• Risks and benefits
  • Cost
  • Alternatives to surgery
  • Expectations and goals
  • Social and legal implications
  • Potential complications
  • Impact on sexual function and fertility

Health insurance coverage for feminizing surgical procedures is variable.

You also might consider talking to others who've had feminizing surgery. They can help you shape your expectations of what can be achieved and help prepare you for the recovery process, scarring and possible changes in sexual sensations. They might also have insight on what personal and social problems you might experience during treatment.

What you can expect

Facial feminization surgery

Facial feminization surgery includes a broad range of procedures to change masculine facial features into feminine features. You might have your hairline moved to create a smaller forehead, have your lips and cheekbones augmented with implants, or have your jaw and chin reshaped and resized. If you have bone reduced, you might need skin-tightening surgery.

These surgeries are typically outpatient, requiring no hospital stay. Recovery time for most of these procedures is about two weeks, though recovering from jaw procedures will take longer.

Tracheal shave

A tracheal shave is a procedure to minimize your thyroid cartilage or Adam's apple. During the procedure, a small incision will be made under your chin, in the shadow of your neck or in a skin fold to conceal the scar. Your surgeon will then reduce and reshape the cartilage. This is typically an outpatient procedure, requiring no hospital stay.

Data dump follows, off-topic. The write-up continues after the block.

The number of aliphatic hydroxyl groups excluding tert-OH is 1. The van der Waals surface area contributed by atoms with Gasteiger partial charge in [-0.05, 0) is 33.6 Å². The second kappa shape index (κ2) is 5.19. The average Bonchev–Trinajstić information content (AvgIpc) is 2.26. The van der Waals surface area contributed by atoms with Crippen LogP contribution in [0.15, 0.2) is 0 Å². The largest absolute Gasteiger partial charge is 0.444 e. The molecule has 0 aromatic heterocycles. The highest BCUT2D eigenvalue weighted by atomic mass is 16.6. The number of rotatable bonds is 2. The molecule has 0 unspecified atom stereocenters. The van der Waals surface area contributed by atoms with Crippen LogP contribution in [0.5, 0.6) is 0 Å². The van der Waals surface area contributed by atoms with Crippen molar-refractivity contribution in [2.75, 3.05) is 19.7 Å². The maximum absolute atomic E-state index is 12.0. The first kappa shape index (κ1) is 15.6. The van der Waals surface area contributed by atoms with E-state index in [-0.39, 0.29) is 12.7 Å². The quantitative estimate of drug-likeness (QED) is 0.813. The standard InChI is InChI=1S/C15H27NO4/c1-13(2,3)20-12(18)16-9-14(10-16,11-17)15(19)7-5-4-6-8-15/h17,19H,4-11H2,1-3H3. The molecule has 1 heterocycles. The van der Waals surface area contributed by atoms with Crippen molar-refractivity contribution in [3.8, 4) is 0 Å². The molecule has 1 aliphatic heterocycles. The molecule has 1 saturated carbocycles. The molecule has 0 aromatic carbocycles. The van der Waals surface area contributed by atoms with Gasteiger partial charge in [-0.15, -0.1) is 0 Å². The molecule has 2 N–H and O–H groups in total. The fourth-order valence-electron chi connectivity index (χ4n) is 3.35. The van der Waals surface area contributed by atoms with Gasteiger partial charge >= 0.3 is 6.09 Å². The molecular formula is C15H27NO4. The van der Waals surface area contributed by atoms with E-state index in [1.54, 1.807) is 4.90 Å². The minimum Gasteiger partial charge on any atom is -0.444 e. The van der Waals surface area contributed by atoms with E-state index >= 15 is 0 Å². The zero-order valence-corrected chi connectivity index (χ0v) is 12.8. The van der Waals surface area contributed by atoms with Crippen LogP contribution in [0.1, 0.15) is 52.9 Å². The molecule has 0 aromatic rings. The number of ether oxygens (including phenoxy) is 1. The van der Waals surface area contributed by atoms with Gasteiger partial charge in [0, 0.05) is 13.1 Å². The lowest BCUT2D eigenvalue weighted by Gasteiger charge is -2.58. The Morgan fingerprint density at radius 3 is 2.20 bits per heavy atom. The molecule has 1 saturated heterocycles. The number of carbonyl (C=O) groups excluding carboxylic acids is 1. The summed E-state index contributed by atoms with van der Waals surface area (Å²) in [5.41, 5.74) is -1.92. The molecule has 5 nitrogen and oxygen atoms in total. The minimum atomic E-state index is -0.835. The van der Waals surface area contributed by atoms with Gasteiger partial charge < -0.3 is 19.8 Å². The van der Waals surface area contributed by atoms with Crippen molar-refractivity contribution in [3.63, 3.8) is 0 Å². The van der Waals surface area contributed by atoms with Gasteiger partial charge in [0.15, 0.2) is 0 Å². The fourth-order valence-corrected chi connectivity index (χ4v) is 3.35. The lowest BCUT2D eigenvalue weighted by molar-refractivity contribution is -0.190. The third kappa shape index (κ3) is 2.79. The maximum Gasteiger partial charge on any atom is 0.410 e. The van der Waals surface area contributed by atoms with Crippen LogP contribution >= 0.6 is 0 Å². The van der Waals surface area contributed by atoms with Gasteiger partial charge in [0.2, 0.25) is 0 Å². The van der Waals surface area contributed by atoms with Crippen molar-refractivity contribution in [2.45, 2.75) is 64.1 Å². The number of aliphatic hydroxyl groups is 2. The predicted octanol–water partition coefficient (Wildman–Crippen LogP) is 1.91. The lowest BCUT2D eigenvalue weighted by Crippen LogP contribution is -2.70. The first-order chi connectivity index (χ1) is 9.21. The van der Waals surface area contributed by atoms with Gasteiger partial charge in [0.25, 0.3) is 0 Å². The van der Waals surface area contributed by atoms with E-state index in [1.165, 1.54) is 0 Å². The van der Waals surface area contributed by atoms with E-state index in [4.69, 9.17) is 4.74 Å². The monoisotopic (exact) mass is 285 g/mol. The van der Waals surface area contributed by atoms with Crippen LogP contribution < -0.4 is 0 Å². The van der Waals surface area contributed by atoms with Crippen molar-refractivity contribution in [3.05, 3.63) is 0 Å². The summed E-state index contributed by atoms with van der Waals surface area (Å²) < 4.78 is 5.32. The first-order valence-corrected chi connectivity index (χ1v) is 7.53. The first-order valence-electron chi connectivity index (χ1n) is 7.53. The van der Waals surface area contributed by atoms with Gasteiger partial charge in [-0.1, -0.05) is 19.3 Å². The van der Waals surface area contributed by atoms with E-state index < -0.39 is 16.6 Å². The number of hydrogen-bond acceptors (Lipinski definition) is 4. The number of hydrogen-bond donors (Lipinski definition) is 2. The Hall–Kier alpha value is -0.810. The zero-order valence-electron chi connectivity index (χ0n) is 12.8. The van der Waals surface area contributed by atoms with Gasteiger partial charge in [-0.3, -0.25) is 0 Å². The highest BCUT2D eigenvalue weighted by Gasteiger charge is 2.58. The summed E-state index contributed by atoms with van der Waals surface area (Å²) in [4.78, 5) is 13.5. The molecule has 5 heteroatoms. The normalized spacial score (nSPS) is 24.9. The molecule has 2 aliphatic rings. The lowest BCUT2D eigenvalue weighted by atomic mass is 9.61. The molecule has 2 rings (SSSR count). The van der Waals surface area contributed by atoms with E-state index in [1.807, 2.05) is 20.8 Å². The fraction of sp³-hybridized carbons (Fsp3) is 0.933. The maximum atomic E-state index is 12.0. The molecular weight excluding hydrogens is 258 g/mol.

Top surgery for transgender women

While the use of estrogen will stimulate breast growth, many people aren't satisfied with this growth alone. Top surgery for transgender women is a surgical procedure to increase your breast size that might involve implants, fat grafting or both.

Your surgeon will make incisions around the areola, near the armpit or in the crease under the breast. Next, your surgeon will place the silicone or saline implants under breast tissue. Alternatively, you could have fat, muscles or tissue from other parts of your body transplanted into your breasts.

If feminizing hormones haven't made your breasts large enough, you might need an initial surgery to have devices called tissue expanders placed in front of your chest muscles. You'll visit your doctor every few weeks to have a small amount of saline injected into the tissue expanders. This will slowly stretch your chest skin and other tissues to make room for the implants. When your skin has been sufficiently stretched, you'll have another surgery to remove the expanders and place your implants.

Genital surgery


Orchiectomy is a surgery to remove your testicles. Because testicles produce sperm and the hormone testosterone, an orchiectomy might eliminate the need to use testosterone blockers, such as spironolactone (Aldactone), and reduce the amount of estrogen needed to achieve and maintain your desired appearance.

This type of surgery is typically done on an outpatient basis. You will be given a local anesthetic, in which you're awake and only your testicular area is numbed, or you will be placed under general anesthesia, in which you're asleep for the surgery. To remove your testicles, your surgeon will make an incision in your scrotum and extract the testicles through the opening. Orchiectomy is typically done as part of the surgery for vaginoplasty, though some prefer to have orchiectomy alone without further genital surgery.


Vaginoplasty is the surgical creation of a vagina. During vaginoplasty, skin from the shaft of the penis and the scrotum is used to create a vaginal canal. In some techniques these are also used to create the labia (labiaplasty). To surgically create a clitoris (clitoroplasty), the tip (glans) of the penis and the nerves that supply it are used. Alternatively, skin can be taken from another area of the body or tissue from the colon to create the vagina. The testicles also are removed during the course of the surgery.